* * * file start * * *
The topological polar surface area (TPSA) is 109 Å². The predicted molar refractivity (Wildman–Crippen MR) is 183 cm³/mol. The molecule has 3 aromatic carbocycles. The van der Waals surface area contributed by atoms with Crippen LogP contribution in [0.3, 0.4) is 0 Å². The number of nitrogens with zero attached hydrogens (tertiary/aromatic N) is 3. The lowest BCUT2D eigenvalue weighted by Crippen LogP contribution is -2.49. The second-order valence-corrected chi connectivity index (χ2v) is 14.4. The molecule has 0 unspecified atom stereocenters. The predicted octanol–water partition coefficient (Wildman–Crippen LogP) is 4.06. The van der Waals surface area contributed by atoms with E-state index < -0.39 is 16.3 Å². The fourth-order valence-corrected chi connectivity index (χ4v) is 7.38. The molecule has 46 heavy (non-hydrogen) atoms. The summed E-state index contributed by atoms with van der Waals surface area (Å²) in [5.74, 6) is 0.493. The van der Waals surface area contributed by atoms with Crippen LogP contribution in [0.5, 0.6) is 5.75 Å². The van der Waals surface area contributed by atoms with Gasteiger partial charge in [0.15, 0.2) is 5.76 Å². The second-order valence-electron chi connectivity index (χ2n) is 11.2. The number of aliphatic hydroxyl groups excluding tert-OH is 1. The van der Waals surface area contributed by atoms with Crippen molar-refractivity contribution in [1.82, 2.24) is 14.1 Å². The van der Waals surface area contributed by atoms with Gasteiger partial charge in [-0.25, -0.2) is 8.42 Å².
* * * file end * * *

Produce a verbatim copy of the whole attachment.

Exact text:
The topological polar surface area (TPSA) is 109 Å². The predicted molar refractivity (Wildman–Crippen MR) is 183 cm³/mol. The molecule has 3 aromatic carbocycles. The van der Waals surface area contributed by atoms with Crippen LogP contribution in [0.3, 0.4) is 0 Å². The number of nitrogens with zero attached hydrogens (tertiary/aromatic N) is 3. The lowest BCUT2D eigenvalue weighted by Crippen LogP contribution is -2.49. The second-order valence-corrected chi connectivity index (χ2v) is 14.4. The molecule has 0 unspecified atom stereocenters. The predicted octanol–water partition coefficient (Wildman–Crippen LogP) is 4.06. The van der Waals surface area contributed by atoms with E-state index < -0.39 is 16.3 Å². The fourth-order valence-corrected chi connectivity index (χ4v) is 7.38. The molecule has 46 heavy (non-hydrogen) atoms. The summed E-state index contributed by atoms with van der Waals surface area (Å²) in [5.74, 6) is 0.493. The van der Waals surface area contributed by atoms with Crippen LogP contribution in [0.5, 0.6) is 5.75 Å². The van der Waals surface area contributed by atoms with Gasteiger partial charge in [0.15, 0.2) is 5.76 Å². The second-order valence-electron chi connectivity index (χ2n) is 11.2. The number of aliphatic hydroxyl groups excluding tert-OH is 1. The van der Waals surface area contributed by atoms with Crippen molar-refractivity contribution in [1.82, 2.24) is 14.1 Å². The van der Waals surface area contributed by atoms with Gasteiger partial charge in [-0.25, -0.2) is 8.42 Å².